Weeknotes 1412 & 1413
10 April 2014
In these cheerfully sunny weeks, the studio has found a nice daily routine in our current work. Wouter and Pieter spent most mornings putting the final touches on Hoog+Diep 2020 strategy, either at the office or in meetings with industry veteran Ries Meertens. After a home made wraps or strawberries lunch, afternoons are taken up by new leads and formalising projects involving castles and coded spaces. Meanwhile Noortje is either exploring visual metaphors for her business-relationship management tool for graphic designers and their clients or testing the results in the field. At the end of the day her desk is often overflowing with research material, quick sketches and rough paper cut outs of rivers, crocodiles and the like…
Customer journey demos
Tjeerd and Mattijs meanwhile spent most of their time creating a super clear monitoring tool for financial service providers as part of our customer journey demos. As the wonderful Bret Victor that this interface for learning is first and foremost an information graphic design challenge: The main aim is to find out what questions the user wants to answer and create an interface that presents the information in the best possible way to help her do this quickly. For this tool user questions like “what is our risk and how did evolve over time and place?” guided us to create a design that answers these questions quickly even without the user touching the interface.
The interaction allows the user to zoom in and out of the important details of the larger story. If a sudden rise in risk occurs for instance, the user can pick it apart based on location, time and type of risk.
Android Wear and other dumb extensions to smart phones
Keeping up with the latest smart watch developments we briefly dove into the Android Wear SDK preview, Google’s first step towards full smart watches support. The most important aspect is that Google has chosen to create a card based UX/UI model: (Google Now like) notifications are presented as a vertical list of cards the user swipes through. Swiping to the left shows additional information and buttons of the card.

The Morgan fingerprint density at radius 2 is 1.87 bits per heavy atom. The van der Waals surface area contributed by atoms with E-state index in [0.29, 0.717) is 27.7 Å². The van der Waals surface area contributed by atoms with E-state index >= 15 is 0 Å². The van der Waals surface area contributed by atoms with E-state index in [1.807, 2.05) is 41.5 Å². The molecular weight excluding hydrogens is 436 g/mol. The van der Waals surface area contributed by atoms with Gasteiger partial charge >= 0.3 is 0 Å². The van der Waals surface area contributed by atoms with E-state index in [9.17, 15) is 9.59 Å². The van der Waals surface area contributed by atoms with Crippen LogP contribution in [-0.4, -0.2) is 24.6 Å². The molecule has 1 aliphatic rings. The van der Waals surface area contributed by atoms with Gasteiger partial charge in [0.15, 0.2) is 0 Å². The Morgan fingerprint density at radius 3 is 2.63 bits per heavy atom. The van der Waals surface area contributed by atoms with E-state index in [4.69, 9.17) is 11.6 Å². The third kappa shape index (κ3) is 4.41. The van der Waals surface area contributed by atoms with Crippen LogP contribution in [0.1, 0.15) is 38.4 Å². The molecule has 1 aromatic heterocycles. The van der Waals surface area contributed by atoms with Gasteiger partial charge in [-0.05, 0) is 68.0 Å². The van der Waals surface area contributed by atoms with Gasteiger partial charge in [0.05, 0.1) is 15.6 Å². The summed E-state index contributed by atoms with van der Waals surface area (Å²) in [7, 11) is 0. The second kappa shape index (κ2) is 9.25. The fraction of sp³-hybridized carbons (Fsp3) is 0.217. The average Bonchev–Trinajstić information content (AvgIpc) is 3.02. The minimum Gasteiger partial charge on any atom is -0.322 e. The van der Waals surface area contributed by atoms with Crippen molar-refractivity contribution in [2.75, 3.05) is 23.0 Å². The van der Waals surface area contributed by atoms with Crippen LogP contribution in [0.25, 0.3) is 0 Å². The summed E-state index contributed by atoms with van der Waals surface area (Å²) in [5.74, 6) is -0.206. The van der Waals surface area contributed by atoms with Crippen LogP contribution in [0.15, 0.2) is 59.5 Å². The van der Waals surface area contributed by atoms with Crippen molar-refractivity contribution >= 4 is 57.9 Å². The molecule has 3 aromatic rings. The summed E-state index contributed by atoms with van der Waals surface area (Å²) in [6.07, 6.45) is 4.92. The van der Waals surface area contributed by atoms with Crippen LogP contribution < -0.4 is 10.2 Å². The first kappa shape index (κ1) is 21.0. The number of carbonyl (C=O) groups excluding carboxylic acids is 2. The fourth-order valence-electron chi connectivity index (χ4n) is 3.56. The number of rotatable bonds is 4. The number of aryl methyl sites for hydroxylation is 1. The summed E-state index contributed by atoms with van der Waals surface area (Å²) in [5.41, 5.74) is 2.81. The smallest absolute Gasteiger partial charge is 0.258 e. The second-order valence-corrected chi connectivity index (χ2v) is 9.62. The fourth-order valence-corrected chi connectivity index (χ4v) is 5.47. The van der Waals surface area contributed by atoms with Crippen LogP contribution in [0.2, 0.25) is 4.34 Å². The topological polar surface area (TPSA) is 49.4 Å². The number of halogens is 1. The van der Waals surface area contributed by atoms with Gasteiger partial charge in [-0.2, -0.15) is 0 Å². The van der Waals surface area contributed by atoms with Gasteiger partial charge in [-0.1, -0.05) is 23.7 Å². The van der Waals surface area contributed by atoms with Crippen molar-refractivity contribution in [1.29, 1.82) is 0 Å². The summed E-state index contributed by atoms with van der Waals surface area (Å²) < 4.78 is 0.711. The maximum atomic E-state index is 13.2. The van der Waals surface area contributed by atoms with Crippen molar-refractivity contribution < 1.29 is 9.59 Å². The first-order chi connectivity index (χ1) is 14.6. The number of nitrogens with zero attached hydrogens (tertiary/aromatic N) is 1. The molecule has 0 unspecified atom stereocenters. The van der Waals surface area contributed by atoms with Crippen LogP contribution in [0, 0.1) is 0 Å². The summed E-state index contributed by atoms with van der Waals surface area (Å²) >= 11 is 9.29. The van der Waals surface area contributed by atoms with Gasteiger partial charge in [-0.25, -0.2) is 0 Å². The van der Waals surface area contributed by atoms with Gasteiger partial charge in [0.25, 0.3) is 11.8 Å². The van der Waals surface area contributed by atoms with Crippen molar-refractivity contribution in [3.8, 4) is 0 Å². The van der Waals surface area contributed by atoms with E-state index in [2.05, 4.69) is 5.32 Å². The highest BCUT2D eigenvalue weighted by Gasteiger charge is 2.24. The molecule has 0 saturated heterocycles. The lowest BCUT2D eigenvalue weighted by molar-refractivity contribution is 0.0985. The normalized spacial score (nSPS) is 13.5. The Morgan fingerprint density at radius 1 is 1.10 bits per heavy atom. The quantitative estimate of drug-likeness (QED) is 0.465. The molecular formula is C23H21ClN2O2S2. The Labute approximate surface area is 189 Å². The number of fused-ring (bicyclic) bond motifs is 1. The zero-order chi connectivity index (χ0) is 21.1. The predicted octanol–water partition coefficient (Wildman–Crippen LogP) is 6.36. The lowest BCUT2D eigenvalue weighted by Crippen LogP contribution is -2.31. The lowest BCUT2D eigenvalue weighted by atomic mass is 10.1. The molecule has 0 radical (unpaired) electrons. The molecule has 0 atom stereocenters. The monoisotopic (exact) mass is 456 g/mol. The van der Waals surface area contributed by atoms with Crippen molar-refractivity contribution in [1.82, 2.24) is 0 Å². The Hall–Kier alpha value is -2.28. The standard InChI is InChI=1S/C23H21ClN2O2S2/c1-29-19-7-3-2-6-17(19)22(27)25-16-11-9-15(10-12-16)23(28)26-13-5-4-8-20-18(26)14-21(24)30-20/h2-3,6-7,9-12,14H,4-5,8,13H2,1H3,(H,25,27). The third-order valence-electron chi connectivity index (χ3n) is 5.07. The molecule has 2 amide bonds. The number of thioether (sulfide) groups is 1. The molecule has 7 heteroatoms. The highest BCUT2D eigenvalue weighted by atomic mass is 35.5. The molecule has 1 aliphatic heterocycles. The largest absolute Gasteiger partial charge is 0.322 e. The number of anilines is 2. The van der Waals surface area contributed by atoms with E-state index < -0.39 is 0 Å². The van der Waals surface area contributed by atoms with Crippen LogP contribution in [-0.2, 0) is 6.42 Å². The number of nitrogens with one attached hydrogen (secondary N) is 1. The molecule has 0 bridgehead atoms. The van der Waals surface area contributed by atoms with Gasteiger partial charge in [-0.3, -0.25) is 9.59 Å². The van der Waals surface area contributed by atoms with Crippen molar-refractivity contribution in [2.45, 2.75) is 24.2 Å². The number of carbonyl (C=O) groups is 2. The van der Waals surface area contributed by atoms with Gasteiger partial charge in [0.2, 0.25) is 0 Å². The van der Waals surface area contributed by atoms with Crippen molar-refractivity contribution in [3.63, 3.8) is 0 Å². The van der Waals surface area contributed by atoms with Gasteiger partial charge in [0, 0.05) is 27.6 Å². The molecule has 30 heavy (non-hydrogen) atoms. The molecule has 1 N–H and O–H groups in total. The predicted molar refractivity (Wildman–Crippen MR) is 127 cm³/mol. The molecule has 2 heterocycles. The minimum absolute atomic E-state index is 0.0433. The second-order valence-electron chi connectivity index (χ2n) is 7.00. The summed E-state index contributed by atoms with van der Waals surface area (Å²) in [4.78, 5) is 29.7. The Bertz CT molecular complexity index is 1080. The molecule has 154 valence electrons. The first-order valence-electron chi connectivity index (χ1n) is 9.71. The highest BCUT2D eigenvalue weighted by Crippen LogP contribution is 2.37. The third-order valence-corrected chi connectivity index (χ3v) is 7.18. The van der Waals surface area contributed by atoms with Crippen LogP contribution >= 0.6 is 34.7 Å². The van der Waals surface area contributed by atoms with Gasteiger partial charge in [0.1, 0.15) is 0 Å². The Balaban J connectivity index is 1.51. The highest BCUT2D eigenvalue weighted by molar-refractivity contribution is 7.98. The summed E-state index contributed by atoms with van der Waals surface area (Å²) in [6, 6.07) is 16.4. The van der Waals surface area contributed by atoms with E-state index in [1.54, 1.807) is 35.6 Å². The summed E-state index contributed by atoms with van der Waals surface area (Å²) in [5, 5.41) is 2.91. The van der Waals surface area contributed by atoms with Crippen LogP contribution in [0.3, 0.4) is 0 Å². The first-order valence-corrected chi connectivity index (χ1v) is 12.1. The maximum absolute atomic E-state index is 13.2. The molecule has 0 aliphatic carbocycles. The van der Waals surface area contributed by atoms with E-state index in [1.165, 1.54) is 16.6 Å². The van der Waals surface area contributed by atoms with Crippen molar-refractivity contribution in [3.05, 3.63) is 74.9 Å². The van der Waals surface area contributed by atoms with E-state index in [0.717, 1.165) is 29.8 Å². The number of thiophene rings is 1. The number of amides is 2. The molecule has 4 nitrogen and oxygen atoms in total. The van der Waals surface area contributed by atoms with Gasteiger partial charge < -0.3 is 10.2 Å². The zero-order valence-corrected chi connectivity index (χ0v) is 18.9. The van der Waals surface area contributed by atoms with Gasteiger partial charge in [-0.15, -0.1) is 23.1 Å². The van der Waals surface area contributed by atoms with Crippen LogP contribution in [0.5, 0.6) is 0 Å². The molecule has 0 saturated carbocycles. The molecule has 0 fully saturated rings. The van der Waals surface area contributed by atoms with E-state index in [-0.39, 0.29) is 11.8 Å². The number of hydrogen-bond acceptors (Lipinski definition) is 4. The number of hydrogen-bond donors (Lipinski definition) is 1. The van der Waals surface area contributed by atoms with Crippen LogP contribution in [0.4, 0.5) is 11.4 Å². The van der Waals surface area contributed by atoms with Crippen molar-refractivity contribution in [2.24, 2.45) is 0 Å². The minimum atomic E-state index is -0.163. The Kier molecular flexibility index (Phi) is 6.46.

The choice for this restricted UX/UI model has pros and cons when creating a smart watch touchpoint for your service. The obvious advantage is that it takes very little development effort to create an Android Wear card. Your Android smart phone app just needs to tell the card what notifications and background images to show and if needed which buttons to provide. This can be done quickly and does not require to develop (and maintain!) a separate application for the watch. Approaching devices as dumb extension of a smart phone like this, is part of a bigger trend which includes Apple Carplay, Windows for cars, but also external sensors.
Apple Carplay as an example of ‘dumb’ extensions to ‘smart’ phones
The downside to this restricted model is that it is currently very limited in what you can do within the cards and that you are not allowed to create a custom user experience. Depending on what you want your smart watch “application” to do, this could mean you can not provide the functionality your service is known for. Take our Next Train app for example. It is impossible to reproduce its current experience with Android Wear and we are unsure if the service holds up if we “port” it to the card model. We are currently exploring this in first sketches..
Tweakers.net review of Pebble Steel and Next Train
In the mean time Dutch tech site tweakers.net used NextTrain to review the new Pebble steel watches..
Besides getting current work done and enjoying the sunshine, Mattijs visited the combined Pro Light & Sound and Musikmesse, Pieter the Independent Magazine Biennale Facing Pages (to perform with his band WLDRF) and Tjeerd created the online travel log for Aafke’s wonderful art-road-trip Walk of art.